Memorization experts suggest that the more outlandish the picture, the easier it is for the brain to picture and remember. The process becomes even more engaging if the students themselves create their own images.
Conjuring up vivid images (right brain) while reading a book (left brain) encourages hemispheric integration and leads to improved memory and more efficient learning. If you think of engaging both sides of the brain, no matter what you are teaching, the learner builds up more hooks and cues to ensure long-term memory. The brain can keep on making connections and, therefore, grow throughout life. Learning builds learning because, as we continue to learn, the neural networks of the brain augment, creating ever-abundant connections.
We can even improve reading comprehension by encouraging students to make mental pictures as they read and use their own experiences. For example, students can mentally see the entrance to their residence—the first room they enter, then the kitchen, and then other rooms. This imaging encourages focusing and generates additional richness of detail. A person can mentally stop in any room and visualize the furniture and decor. Using this technique, students can visualize and “peg” information to any location.
Here is a simple experiment you can do with your students. Find two similar reading selections. Have students read the first selection and then ask questions about the reading. Then take your students through a visualizing exercise. Use their bedroom as an example. Say, “As you read something that is important or that you wish to remember, make an image of it or describe it in two or three words and then place it on the bed. Place the next item in a different location. Continue the procedure until the end of the reading selection.” Have the students answer similar questions as they did before the imaging exercise. Explain to your students the reason for their improvement: The brain remembers experiences and images better than words.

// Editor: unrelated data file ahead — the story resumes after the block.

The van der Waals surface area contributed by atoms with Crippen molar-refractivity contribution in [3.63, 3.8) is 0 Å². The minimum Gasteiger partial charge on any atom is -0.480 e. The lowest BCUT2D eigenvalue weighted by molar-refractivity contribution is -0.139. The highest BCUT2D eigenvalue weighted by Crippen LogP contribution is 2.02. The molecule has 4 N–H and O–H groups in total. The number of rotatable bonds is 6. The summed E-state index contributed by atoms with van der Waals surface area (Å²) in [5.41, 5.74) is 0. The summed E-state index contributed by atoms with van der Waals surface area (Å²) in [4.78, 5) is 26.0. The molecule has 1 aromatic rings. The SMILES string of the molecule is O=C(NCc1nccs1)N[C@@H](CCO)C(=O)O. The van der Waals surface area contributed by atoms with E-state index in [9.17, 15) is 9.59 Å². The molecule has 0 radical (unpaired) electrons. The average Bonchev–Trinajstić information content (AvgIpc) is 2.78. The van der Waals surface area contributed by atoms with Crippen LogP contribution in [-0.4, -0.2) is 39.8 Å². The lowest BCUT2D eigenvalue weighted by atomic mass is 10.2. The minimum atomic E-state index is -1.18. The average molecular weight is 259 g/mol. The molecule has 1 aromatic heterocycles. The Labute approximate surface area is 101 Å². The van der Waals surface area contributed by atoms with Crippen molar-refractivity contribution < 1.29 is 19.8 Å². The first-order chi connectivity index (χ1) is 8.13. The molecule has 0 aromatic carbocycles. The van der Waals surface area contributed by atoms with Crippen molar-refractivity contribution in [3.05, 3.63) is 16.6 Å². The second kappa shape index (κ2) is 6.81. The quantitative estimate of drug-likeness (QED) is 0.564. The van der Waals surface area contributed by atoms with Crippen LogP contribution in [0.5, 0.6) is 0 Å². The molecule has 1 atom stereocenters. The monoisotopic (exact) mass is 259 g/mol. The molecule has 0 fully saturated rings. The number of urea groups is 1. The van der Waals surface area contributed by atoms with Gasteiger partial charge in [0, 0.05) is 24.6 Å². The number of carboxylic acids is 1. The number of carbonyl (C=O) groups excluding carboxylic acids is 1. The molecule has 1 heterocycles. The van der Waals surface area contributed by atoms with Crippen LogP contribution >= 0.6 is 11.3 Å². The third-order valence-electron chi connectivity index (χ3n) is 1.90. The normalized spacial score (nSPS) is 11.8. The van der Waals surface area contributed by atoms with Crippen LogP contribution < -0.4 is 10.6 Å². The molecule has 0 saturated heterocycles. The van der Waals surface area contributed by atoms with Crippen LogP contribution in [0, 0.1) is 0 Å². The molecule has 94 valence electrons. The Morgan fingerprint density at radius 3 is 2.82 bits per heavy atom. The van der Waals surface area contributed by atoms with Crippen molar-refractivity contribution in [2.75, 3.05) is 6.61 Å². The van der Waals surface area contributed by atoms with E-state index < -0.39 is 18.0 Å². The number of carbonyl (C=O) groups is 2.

In learning information, any image can be created to enhance recall. For example, to learn Stephen Covey’s seven habits of highly effective people correctly and in proper order, I conjured up the following image.
Habit > Mental placement on my body
1. Be Proactive > head
2. Begin with the End in Mind > shoulders
3. Put First Things First > chest
4. Think Win/Win > belly
5. First Seek to Understand, then be Understood > hips
6. Synergize > back
7. Sharpen the Saw > thighs
By creating this visualization, I have immediate recall. In addition, it took less time to create the image than if I had attempted to memorize the list through repetition. And reinforcement takes but a matter of moments.